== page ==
NFL Wire News

Raiders in Oakland for 2015, NFL seeks two future L.A. teams

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OAKLAND, Calif. — With San Antonio, Texas disappearing in the rear view mirror and Los Angeles evaporating for now as that recurring mirage on the horizon, the Oakland Raiders are expected to continue playing at least one more season in the O.co Coliseum.

This comes on the heels of NFL commissioner Roger Goodell squelching the probability of any team moving to Los Angeles in 2015.

But league sources confirm this is merely a prelude to the league becoming more active next year in fulfilling a long-held dream of creating an environment for two teams in Los Angeles, which has been without NFL football for 20 years.

And, in the long term, the Raiders and St. Louis Rams — both with history in Los Angeles — still remain at the top of any list of potential candidates for the future.

Meanwhile, despite a lack of progress on a long term lease at the Coliseum, Raiders owner Mark Davis is expected to sign a one-year extension there, The Sports Xchange confirmed as the team prepared to play its final game of the season there Sunday against the Buffalo Bills.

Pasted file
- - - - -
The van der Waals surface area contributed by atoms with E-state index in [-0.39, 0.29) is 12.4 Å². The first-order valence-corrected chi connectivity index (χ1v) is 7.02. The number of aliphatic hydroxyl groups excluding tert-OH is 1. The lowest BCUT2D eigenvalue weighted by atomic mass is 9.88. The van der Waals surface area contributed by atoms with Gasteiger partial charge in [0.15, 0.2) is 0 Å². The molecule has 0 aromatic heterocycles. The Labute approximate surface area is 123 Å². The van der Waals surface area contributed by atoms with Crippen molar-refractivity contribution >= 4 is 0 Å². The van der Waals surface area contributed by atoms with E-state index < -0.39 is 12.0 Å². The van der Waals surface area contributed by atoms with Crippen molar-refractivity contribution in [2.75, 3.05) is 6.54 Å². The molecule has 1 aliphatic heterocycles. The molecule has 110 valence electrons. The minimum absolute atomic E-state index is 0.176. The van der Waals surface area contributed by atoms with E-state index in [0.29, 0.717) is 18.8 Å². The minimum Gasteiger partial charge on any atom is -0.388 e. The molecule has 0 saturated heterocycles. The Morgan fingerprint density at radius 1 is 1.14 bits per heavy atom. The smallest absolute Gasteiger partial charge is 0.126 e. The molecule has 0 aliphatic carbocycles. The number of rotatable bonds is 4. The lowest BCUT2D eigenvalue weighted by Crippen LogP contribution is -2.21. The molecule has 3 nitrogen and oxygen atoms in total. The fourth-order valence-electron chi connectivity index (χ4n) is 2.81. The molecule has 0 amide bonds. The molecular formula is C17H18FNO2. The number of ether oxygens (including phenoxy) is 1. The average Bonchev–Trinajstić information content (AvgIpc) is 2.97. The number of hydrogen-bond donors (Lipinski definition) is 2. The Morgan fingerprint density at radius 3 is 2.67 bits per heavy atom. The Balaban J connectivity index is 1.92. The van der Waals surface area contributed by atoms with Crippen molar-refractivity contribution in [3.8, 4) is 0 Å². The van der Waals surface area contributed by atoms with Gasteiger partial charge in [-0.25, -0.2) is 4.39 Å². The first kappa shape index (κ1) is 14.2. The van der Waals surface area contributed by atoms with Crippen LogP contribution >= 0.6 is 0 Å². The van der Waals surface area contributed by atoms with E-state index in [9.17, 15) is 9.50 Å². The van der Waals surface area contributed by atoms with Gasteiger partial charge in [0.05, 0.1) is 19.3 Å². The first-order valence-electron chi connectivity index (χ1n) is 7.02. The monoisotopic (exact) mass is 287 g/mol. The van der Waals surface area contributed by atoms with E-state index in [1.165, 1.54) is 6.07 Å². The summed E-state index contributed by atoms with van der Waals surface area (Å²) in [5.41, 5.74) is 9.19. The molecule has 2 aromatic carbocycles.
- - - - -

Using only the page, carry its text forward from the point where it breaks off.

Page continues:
The Raiders finish the 2014 season next Sunday at Denver.

Davis, who has quietly made amends with other team owners as a peace offering in the wake of his father’s many legal and financial duels, appears to have little choice for next season.

Earlier in the week, Goodell effectively eliminated Los Angeles as a landing spot for any NFL team next year. Sources confirm he notified at least three potential movers — the Raiders, San Diego Chargers and Rams, all former L.A. tenants — that no team would move to that southern California megalopolis until at least 2016.

Those three franchises are each on a year-to-year lease and potentially could file relocation applications for the 2015 season on Jan. 1. But that probability evaporated when Goodell strongly suggested such actions would not be ratified.